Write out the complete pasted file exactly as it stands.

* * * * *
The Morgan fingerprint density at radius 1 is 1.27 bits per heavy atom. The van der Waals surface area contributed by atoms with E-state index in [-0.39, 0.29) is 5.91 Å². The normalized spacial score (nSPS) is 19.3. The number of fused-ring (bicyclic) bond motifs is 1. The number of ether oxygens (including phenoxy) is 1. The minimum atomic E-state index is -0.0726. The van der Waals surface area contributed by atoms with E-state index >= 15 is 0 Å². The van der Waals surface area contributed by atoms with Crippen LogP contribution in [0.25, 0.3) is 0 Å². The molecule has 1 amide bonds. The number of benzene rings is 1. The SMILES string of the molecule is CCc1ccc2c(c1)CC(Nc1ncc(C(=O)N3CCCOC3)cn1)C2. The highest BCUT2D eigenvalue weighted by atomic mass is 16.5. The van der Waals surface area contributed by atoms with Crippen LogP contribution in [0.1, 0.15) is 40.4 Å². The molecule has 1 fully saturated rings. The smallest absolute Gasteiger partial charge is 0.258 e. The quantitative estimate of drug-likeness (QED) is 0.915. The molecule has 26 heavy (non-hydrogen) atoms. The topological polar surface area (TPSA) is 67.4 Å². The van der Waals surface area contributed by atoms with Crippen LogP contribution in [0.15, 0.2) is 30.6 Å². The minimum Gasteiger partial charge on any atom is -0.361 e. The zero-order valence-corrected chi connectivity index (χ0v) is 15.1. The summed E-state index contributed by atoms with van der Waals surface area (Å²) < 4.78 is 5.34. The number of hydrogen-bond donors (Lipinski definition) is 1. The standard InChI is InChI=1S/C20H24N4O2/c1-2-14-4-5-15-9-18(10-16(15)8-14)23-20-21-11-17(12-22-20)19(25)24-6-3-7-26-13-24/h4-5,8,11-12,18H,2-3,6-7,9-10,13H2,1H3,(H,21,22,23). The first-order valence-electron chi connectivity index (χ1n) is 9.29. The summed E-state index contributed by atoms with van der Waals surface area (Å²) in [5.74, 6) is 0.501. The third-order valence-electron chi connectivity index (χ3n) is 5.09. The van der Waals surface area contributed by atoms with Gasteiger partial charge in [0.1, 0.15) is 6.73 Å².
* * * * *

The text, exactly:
The Morgan fingerprint density at radius 1 is 1.27 bits per heavy atom. The van der Waals surface area contributed by atoms with E-state index in [-0.39, 0.29) is 5.91 Å². The normalized spacial score (nSPS) is 19.3. The number of fused-ring (bicyclic) bond motifs is 1. The number of ether oxygens (including phenoxy) is 1. The minimum atomic E-state index is -0.0726. The van der Waals surface area contributed by atoms with E-state index >= 15 is 0 Å². The van der Waals surface area contributed by atoms with Crippen LogP contribution in [0.25, 0.3) is 0 Å². The molecule has 1 amide bonds. The number of benzene rings is 1. The SMILES string of the molecule is CCc1ccc2c(c1)CC(Nc1ncc(C(=O)N3CCCOC3)cn1)C2. The highest BCUT2D eigenvalue weighted by atomic mass is 16.5. The van der Waals surface area contributed by atoms with Crippen LogP contribution in [0.1, 0.15) is 40.4 Å². The molecule has 1 fully saturated rings. The smallest absolute Gasteiger partial charge is 0.258 e. The quantitative estimate of drug-likeness (QED) is 0.915. The molecule has 26 heavy (non-hydrogen) atoms. The topological polar surface area (TPSA) is 67.4 Å². The van der Waals surface area contributed by atoms with Crippen LogP contribution in [0.15, 0.2) is 30.6 Å². The minimum Gasteiger partial charge on any atom is -0.361 e. The zero-order valence-corrected chi connectivity index (χ0v) is 15.1. The summed E-state index contributed by atoms with van der Waals surface area (Å²) < 4.78 is 5.34. The number of hydrogen-bond donors (Lipinski definition) is 1. The standard InChI is InChI=1S/C20H24N4O2/c1-2-14-4-5-15-9-18(10-16(15)8-14)23-20-21-11-17(12-22-20)19(25)24-6-3-7-26-13-24/h4-5,8,11-12,18H,2-3,6-7,9-10,13H2,1H3,(H,21,22,23). The first-order valence-electron chi connectivity index (χ1n) is 9.29. The summed E-state index contributed by atoms with van der Waals surface area (Å²) in [5.74, 6) is 0.501. The third-order valence-electron chi connectivity index (χ3n) is 5.09. The van der Waals surface area contributed by atoms with Gasteiger partial charge in [0.1, 0.15) is 6.73 Å².